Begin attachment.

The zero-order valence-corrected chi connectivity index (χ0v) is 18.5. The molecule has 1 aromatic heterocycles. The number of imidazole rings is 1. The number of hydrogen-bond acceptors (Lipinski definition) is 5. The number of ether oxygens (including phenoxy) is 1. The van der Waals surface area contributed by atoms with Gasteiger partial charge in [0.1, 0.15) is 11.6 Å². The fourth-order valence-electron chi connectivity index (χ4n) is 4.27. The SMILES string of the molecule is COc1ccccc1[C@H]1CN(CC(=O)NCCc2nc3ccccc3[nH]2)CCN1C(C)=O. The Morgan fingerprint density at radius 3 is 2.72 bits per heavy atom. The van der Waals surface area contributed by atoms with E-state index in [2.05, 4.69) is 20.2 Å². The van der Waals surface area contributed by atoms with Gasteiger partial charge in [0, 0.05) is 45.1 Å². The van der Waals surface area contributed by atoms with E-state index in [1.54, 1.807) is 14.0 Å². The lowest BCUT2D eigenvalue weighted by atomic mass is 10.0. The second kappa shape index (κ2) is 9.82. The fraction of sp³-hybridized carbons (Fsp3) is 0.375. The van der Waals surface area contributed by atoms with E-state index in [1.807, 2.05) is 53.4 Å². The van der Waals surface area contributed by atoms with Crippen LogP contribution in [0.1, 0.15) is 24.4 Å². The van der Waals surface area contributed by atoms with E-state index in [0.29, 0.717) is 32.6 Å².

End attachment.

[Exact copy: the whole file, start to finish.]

The zero-order valence-corrected chi connectivity index (χ0v) is 18.5. The molecule has 1 aromatic heterocycles. The number of imidazole rings is 1. The number of hydrogen-bond acceptors (Lipinski definition) is 5. The number of ether oxygens (including phenoxy) is 1. The van der Waals surface area contributed by atoms with Gasteiger partial charge in [0.1, 0.15) is 11.6 Å². The fourth-order valence-electron chi connectivity index (χ4n) is 4.27. The SMILES string of the molecule is COc1ccccc1[C@H]1CN(CC(=O)NCCc2nc3ccccc3[nH]2)CCN1C(C)=O. The Morgan fingerprint density at radius 3 is 2.72 bits per heavy atom. The van der Waals surface area contributed by atoms with E-state index in [2.05, 4.69) is 20.2 Å². The van der Waals surface area contributed by atoms with Gasteiger partial charge in [0, 0.05) is 45.1 Å². The van der Waals surface area contributed by atoms with E-state index in [1.54, 1.807) is 14.0 Å². The lowest BCUT2D eigenvalue weighted by atomic mass is 10.0. The second kappa shape index (κ2) is 9.82. The fraction of sp³-hybridized carbons (Fsp3) is 0.375. The van der Waals surface area contributed by atoms with E-state index in [1.807, 2.05) is 53.4 Å². The van der Waals surface area contributed by atoms with Crippen LogP contribution in [0.1, 0.15) is 24.4 Å². The van der Waals surface area contributed by atoms with E-state index in [0.29, 0.717) is 32.6 Å².